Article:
A big test of presidential timbre

The candidates' different approaches to the electoral drama reveal much about how each might govern.

The two scenes in Washington and Texas could hardly be more different.

The central players in one of history's most riveting electoral dramas - each in his separate world, each approaching his predicament in wholly different ways - are providing fresh clues as to how they might actually govern as president.

Mr. Gore is planted at the dining table of his turreted official manse here in Washington. He's firing off e-mails on his hand-held Blackberry communications device. He's poring over fine print of Florida law. He's a one-man war room, overseeing the minutiae of his newest campaign.

Mr. Bush is mostly ensconced at his Texas ranch, far from his official residence in Austin. He's made the big strategic decisions - and his regimented staff does the rest. He's doing three conference calls a day. He's exercising. He's chatting with reporters as his barky dog, Spot, stands near. He's referring most questions about Florida to James Baker III.

As the post-election marathon enters its 15th day, those who have observed the two candidates during this period of uncertainty see strengths and weaknesses in both.

What they're doing right

Bush has managed to project an image of relaxed strength, delegating responsibility and sticking steadfastly to positions ("hand recounts are undesirable") carved out early in the process.

Gore, for his part, has shown himself adept at shaping public opinion. So far, he's brought a majority of Americans along with his assertion that counting each Florida vote is more important than deciding the winner quickly.

In particular, these analysts say, Gore's surprise speech last Wednesday night - during network news broadcasts - showed a certain adroitness and caught many, including Bush, off guard.

"Gore had a tough circumstance," says Christopher Arterton, a political scientist at George Washington University here. "He's turned it around by pretty well keeping the public's attention on the issue of fairness - rather than on the image of squabbling over votes."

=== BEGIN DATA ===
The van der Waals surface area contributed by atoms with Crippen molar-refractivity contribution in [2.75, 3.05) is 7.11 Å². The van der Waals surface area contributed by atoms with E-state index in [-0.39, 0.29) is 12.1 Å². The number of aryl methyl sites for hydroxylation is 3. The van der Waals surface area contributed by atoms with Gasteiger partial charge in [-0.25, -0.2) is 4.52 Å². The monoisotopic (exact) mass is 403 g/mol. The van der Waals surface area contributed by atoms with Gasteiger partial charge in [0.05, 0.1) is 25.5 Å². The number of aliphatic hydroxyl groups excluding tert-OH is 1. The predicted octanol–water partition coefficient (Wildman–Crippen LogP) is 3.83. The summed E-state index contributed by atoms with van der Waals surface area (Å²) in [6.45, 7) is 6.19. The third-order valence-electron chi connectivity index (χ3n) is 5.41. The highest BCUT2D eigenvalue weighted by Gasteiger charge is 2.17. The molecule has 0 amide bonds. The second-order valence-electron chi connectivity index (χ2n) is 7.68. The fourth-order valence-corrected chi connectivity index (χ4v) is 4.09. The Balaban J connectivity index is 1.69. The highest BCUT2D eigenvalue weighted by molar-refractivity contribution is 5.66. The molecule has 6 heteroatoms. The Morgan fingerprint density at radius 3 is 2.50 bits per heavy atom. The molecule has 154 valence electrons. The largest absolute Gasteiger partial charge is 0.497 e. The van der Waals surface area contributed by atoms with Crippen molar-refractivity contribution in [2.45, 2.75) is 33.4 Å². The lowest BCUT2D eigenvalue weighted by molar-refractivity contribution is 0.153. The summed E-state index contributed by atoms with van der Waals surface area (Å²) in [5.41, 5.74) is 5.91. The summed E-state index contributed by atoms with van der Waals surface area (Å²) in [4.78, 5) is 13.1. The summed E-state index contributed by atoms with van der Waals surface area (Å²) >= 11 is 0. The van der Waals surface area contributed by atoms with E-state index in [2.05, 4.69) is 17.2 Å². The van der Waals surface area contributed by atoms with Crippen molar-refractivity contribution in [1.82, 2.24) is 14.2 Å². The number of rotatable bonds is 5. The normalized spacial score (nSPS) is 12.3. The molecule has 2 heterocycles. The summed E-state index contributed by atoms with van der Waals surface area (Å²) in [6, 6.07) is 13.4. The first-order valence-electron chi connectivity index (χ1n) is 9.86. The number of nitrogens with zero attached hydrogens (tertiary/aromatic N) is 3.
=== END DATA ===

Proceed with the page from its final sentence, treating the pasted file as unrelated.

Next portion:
Gore "did seem to have a larger view of the public interest at heart," agrees William Leuchtenburg, a historian at the University of North Carolina at Chapel Hill.

Gore as 'Clintonian'?

But others characterize Gore and his party as "Clintonian" in their tactics and demeanor.

"This is an effort on a scale that we really haven't seen in presidential politics - trying to find every single vote and exploring every avenue regardless of the larger cost to the system," says Earl Black, a political scientist at Rice University in Houston.

He sees Democrats' efforts, including taking some 10,000 affidavits from disgruntled voters in Florida, as pugilistic and legal-minded - to the point of hurting the transfer-of-power process.

Another perspective on Gore that's emerged in the post-election scramble is this: Despite his reputation as being tightly controlled by pricey consultants during the campaign, the vice president in fact is "a man who considers himself his own chief strategist."

In that regard, his style could not be more different from that of the Texas governor.

In management style, Bush is clearly a delegater. His staff deflects most vote-recount questions - the most important - to Mr. Baker.

Some observers go so far as to liken Bush with President Ronald Reagan - although the comparison carries only so far. "Reagan had a powerful ideological compass," says Mr. Arterton, while Bush seems more flexible.

The Texan's easygoing demeanor has also helped to stave off "any talk that because he has fewer electoral votes and fewer popular votes he's creating a constitutional crisis by holding out," says Professor Leuchtenburg.

As for missteps, Bush's public efforts in the first days after election night to set up a transition team received criticism - and he backed off. He has also had some knocks for not accepting Gore's invitation to meet, a stance that some say undermines his self-proclaimed skill as a "uniter."

Given these actions, there's a risk of appearing to be arrogant - "that as president he'll act as though he's won a mandate, even though he would have lost the popular vote," says Leuchtenburg.

But any tendency toward arrogance was at least partially snipped last week after Gore's surprise speech sent Bush hurtling from his ranch back to Austin to deliver a response to the public.

Persuasiveness counts

But if a key element of presidential leadership is knowing how to frame a debate, Gore's ability so far to stave off a major sense of impatience among the public must be acknowledged.

A Newsweek poll released Saturday found that 61 percent of Americans say fairness in counting the Florida vote is more important than getting the presidency decided quickly.

On the face of it, that's good news for Gore. Still, there are trouble signs: Last week, 72 percent favored fairness over resolution, hinting that impatience may be growing.

If the trend continues and public opinion flip-flops, it could change the dynamics of the drama - and further test the skills of the two presidents-in-waiting.

(c) Copyright 2000. The Christian Science Publishing Society

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